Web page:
Salazar Wins Liberty Bell

April 30, 2007
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GRAND RAPIDS — Legal Aid of West Michigan Public Benefits Advocate Juan Salazar will be honored with the Grand Rapids Bar Association's Liberty Bell Award in a special Law Day ceremony tomorrow afternoon at the Peninsular Club in downtown Grand Rapids.

The award recognizes a non-lawyer or nonprofit organization that has made an outstanding contribution to the cause of justice or has advanced public understanding of the U.S. Constitution.

A paralegal by trade, Salazar has been working on behalf of the disadvantaged for over a quarter-century. Originally an advocate for most types of public assistance — Medicaid, unemployment, etc. — he has for several years focused almost entirely on disability benefits, particularly cases involving Supplemental Security Income.

"The folks that Juan represents are people who are really in their last inning," said Michael Chielens, executive director of Legal Aid of West Michigan, who nominated Salazar for the award. "If they don't get this income, they could be out on the street. It's not unusual for his clients to be at one of the shelters, and this little bit of income really makes a huge difference in their lives."

Supplemental Security Income is a Social Security Administration program funded by general tax revenues that is designed to help aged, blind and/or disabled people who have little or no income meet basic needs for food, clothing and shelter.

Participation in the program provides $623 of monthly income, entry into the federal Medicaid program, access to food stamps and often subsidized housing.

"A person who has nothing can get food, shelter, medical care, and maybe even a place to call their own," Salazar said. "We can get them out from living underneath a bridge or relying on friends and missions."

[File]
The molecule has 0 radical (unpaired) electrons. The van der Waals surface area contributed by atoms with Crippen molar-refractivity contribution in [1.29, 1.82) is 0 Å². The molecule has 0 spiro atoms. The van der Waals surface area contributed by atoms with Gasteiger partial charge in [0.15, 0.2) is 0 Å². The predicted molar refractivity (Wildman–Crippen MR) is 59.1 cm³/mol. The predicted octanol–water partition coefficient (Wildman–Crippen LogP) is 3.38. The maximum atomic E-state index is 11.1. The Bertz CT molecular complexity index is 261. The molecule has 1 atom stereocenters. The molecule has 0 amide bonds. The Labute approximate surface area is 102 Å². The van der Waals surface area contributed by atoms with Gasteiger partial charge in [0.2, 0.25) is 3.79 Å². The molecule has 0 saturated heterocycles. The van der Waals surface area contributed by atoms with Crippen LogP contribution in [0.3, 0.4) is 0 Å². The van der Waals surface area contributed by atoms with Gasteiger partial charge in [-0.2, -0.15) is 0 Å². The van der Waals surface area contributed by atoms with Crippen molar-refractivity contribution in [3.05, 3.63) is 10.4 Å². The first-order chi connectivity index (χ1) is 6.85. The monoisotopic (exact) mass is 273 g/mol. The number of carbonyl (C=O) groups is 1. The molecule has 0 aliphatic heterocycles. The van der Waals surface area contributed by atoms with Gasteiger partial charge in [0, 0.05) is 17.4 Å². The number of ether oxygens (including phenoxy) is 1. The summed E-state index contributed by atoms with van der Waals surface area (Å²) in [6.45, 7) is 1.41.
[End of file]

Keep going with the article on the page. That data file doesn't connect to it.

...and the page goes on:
Most of Salazar's practice is administrative law, conducting interviews and gathering the paperwork necessary to forward the disability claim. He then advocates on behalf of his client to an administrative law judge and ushers the case through the legal process.

"A lot of my clients have mental health issues; they are less than articulate and may have some trouble presenting themselves," Salazar said. "It's tough to go before a judge and present your case, especially when you don't know what the laws are and how the process works. You need somebody to advocate on your behalf."

In some cases, Salazar has seen clients completely turn their lives around. He recalled one client a number of years ago with a degenerative eye disease. The young lady was rapidly going blind, but "still wanted to go to college and live a better life than her parents." With Salazar's help, she was able to satisfy the strict SSI requirements and receive disability benefits. A group of local doctors volunteered to provide a cornea transplant if she could prove the regular income and access to medical care necessary for follow-up care, which the disability benefits made possible.

The next time Salazar met the young lady, at a Latino students conference, he was happy to hear that she had since enrolled in college and was working toward a degree.

"I don't just take the easy cases," Salazar said. "I pride myself on doing cases that aren't clear cut, because these are the people who need a little bit more help. If I can find a way to make an argument on their behalf — great, but if not, I'm at least going to try."

There should not be any shortage of cases anytime in the foreseeable future, Salazar said. Currently, there are more than 11,000 appeals of disability cases pending in the West Michigan area.

"I'm a team player," Salazar said of his co-workers at Legal Aid of Western Michigan. "I'm happy to be selected for this award, but this award is not just mine; it's a team award."

Chielens also nominated last year's Liberty Bell honoree, Penelope Pestle, former executive director of Delta Strategy and current principal of Potential Community Systems Change, for her work with the Re-Entry Roundtable of Kent County.

Other individuals being recognized by the bar tomorrow are Bruce Courtade, an attorney with Rhoades McKee who will receive the Annual President's Award, and Ann Cooper, of Drew, Cooper & Anding, who will receive the Donald R. Worsfold Distinguished Service Award.     

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